Friday, January 13, 2006

Iran's Latest Demonstration of Integrity

My Way News has the story here:
Iran threatened on Friday to block inspections of its nuclear sites if U.N. Security Council confronts it over its nuclear activities.

Germany, Britain and France said Thursday that nuclear talks with Iran had reached a dead end after more than two years of acrimonious negotiations and the issue should be referred to the Security Council.

However, the Europeans held back from calling on the 15-nation council to impose sanctions and said they remained open to more talks.

France said Friday that it favors a step-by-step approach with Iran over its nuclear program and that any sanctions request at this stage would be premature.

"We, like our partners, like the British and the Germans, consider that this co-request for sanctions is premature for the moment," Foreign Ministry spokesman Jean-Baptiste Mattei said.

Iran said that if it were confronted by the council, it would be obliged to stop cooperating with the U.N. nuclear watchdog, the International Atomic Energy Agency.

That would be, among other things, the end of random inspections, said Foreign Minister Manouchehr Mottaki.

"In case Iran is referred to the U.N. Security Council ..., the government will be obliged to end all of its voluntary cooperation," the television quoted Mottaki as saying.

Iran has been voluntarily allowing short-notice IAEA inspections since 2003. But last year it adopted a law requiring the government to block intrusive inspections of Iran's facilities if the IAEA refers the Iranian program to the council.

The law also requires the Iranian government to resume all nuclear activities that it had stopped voluntarily, foremost among them enriching uranium.

U.S. Secretary of State Condoleezza Rice also said a "strong message" had to be sent to Tehran but said she was not ready to talk about what action should be taken to curtail Iran's nuclear ambitions.

British Foreign Secretary Jack Straw said he had "strong suspicion" that Iran wanted to build a nuclear bomb but stressed that there was no categorical evidence to prove that.

"To quote the White House 'Iran is not Iraq'," Straw said in an interview Friday with the British Broadcasting Corp.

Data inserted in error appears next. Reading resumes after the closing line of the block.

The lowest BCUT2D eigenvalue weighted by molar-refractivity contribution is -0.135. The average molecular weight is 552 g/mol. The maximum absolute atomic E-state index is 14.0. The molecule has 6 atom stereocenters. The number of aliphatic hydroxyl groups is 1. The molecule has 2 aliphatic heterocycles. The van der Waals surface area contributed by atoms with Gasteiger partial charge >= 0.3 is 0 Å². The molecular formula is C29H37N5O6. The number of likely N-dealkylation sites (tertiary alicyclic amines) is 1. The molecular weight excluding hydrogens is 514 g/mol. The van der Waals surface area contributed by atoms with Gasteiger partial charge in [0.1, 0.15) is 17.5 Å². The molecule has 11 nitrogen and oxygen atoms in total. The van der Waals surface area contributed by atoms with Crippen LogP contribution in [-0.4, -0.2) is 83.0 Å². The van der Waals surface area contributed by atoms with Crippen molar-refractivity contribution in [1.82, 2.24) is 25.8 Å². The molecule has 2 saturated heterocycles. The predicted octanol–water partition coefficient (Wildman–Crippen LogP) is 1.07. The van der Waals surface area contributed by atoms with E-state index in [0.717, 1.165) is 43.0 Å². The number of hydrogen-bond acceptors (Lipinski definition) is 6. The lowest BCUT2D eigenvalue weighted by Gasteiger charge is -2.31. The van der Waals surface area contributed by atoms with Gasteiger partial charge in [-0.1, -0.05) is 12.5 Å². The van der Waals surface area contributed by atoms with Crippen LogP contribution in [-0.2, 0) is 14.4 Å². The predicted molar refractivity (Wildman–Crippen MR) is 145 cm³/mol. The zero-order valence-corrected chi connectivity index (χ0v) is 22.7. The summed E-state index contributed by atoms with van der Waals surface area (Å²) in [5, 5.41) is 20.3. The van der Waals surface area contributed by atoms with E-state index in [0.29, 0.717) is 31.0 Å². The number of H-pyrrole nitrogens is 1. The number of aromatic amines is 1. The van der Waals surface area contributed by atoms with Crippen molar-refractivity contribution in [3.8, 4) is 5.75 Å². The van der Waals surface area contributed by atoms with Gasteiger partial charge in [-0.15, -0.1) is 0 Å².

Iran is indeed not Iraq. After the considerable evidence from intelligence agencies in the US (under Presidents Clinton and Bush)and Britain that asserted Hussein's possession of WMDs, and the subsequent lack of discovery of these weapons, the public in both nations won't support a military solution. Unfortunately, this gives Tehran time to obstruct the Western World's efforts to peacefully thwart the Islamic Republic's nuclear ambitions.

This outrageous posturing is simply the latest ruse. Iran's assertion of its rights under the nuclear nonproliferation treaty fly in the face of its nihilistic nuclear agenda. Exactly what does Iran need to enrich uranium for, if not to construct nuclear weapons? Or provide fuel for those that have?

Yet when the world warns them to stop, and considers formal measures through the UNSC to do so, Iran threatens to withold its limited cooperation. The ensuing back-pedaling and deal-making simply buys them more time.

The more the West treats Iran with kid gloves regarding its provocative nuclear posture, the more it encourages the "republic" to proceed. Iran should face sanctions for its intransigence. Should it then refuse to allow random UN inspections, it should face the appropriate discipline administered under UN authorization. If that happens to be a military strike at suspected nuclear facilities, then so be it. Iran must not be allowed to become a production center of nuclear weapons, not when it still leads the US State Department list of State Sponsers of Terrorism. Not ever.

Unless the West is prepared to accept Al Qaeda's iminent aquisition of nuclear weapons, then it must act decisively, as soon as possible.